How Africa’s autocratic elites cycle in and out of power


In 2021, coups d’état ousted four heads of state in sub-Saharan Africa. Army interventions in Chad, Mali, Guinea and Sudan halted a years-long decline in military takeovers. Some heralded this as the comeback of the army in African politics, contributing to a new phase of ‘democratic backsliding’, note University of Sussex analysts and

The literature on political survival provides a more compelling narrative to explain political change in competitive autocracies. A leader’s survival is conditioned on the support of senior elites, they write for The Conversation:

The concept of a ‘political marketplace’ has aptly captured the transactional nature of regime strategies to determine association, loyalty and alliances with senior elites…. Drawing on these insights, our recently published paper seeks to explain political change in African competitive autocracies using the notion of ‘regime cycles’. This framework, which produced rich insights into the failed democratisation processes of the post-communist states during the 1990s, suggests that elites must act collectively if they are to challenge the leader, identifying four stages within a regime cycle.

With respect to the recent coup in Sudan, it’s time for international actors to stop pulling punches, argues Dave Peterson, Senior Director of the Africa Program of the National Endowment for Democracy and author of “Africa’s Totalitarian Temptation: The Evolution of Autocratic Regimes.” Targeted sanctions, seizure of assets, prosecution by the ICC, and material support for Sudan’s democratic movement are imperative, he wrote for Just Security.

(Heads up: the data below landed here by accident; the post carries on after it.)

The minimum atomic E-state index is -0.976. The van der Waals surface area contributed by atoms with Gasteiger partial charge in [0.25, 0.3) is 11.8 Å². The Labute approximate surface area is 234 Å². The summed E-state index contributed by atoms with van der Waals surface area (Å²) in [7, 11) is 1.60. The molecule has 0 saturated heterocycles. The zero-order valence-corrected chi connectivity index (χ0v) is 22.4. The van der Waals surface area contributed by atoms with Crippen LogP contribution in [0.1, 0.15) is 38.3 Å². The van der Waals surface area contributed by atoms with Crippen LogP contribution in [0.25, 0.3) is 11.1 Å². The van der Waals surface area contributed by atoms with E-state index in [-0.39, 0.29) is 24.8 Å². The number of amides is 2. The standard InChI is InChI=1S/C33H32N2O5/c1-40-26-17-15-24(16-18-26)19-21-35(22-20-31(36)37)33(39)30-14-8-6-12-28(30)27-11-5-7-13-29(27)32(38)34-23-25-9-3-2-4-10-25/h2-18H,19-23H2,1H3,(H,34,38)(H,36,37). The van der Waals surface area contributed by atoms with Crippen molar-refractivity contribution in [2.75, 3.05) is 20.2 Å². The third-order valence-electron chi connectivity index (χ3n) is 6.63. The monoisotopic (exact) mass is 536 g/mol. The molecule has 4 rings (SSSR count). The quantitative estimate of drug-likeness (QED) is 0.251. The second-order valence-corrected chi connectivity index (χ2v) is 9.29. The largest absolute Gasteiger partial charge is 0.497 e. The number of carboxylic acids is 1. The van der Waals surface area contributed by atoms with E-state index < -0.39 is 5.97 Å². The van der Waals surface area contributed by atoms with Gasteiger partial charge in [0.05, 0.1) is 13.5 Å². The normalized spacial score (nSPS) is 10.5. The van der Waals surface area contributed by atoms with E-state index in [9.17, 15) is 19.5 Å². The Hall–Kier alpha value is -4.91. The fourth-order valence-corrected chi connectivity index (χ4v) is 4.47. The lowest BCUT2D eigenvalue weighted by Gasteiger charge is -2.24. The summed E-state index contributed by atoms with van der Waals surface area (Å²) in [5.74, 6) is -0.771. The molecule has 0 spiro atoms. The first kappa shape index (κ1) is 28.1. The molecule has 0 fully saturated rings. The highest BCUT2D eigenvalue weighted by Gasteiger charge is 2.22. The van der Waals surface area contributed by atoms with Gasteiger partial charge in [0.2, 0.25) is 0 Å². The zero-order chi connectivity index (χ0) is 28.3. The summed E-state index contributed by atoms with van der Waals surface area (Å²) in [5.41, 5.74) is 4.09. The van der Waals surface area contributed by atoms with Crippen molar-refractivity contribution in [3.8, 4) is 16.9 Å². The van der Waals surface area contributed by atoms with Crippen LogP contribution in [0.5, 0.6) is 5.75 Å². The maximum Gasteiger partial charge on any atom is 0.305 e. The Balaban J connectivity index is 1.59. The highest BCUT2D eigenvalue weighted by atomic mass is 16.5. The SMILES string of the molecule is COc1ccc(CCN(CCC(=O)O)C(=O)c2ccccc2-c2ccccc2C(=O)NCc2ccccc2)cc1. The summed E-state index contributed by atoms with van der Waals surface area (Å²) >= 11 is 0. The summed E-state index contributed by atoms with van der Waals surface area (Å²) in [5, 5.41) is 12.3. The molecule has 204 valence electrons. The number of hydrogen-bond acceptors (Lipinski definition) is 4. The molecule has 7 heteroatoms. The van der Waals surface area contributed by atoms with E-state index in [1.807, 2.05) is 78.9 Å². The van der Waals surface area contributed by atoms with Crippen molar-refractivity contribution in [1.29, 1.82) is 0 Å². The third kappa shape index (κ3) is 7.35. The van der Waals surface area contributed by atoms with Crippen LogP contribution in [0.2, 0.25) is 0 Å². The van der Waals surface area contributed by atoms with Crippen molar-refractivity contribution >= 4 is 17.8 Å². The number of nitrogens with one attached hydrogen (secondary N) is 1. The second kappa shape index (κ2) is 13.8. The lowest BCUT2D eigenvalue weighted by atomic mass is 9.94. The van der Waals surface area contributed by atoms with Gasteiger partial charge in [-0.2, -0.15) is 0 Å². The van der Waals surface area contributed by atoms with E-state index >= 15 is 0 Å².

External powers that are financially or politically propping up coup leaders must face costs, says analyst Joseph Siegle. Director of Research at the Africa Center for Strategic Studies. In addition to blocking the democratic aspirations of millions of Africans, these actors are effectively undermining a rules-based international system while reaping the benefits from it, he contends.

The four stages of the cycles of power between a leader and their rivals which determine their survival are accommodation, consolidation, factionalisation and crisis, not necessarily in chronological order, and add:

  • During the accommodation phase, leaders build coalitions by distributing rents and authority among senior elites. The intention of this stage is to reward loyalists and co-opt prospective allies. The incentive is integration and inclusion.
  • The narrowing of competitive influences leads to the consolidation stage. The leader seeks to assert authority over a coalition of ‘rival allies’. This phase coincides with the height of a leader’s authority, where the threat of being removed is lowest….
  • Factions can consist of rival senior elites, who tactically join forces to get the leader to spread power. The intention is not to depose the leader or split the regime, but rather to bargain the terms of inclusion. Leaders also use disorder to try to prevent elite cooperation to lessen the strength of senior elite coalitions.
  • However, a crisis may occur when factions decide to take advantage of a critical juncture to forcibly reshuffle the ruling coalition. The jostling for power among senior elites typically leads to such crisis moments. This can result in military takeovers, forced resignations, constitutional coups or power-sharing agreements.

Here lies an apparent paradox: despite decades in which democratic institutions have become prevalent across the continent, African states continue to be vulnerable to military takeovers and autocratic forms of power, and contend. RTWT

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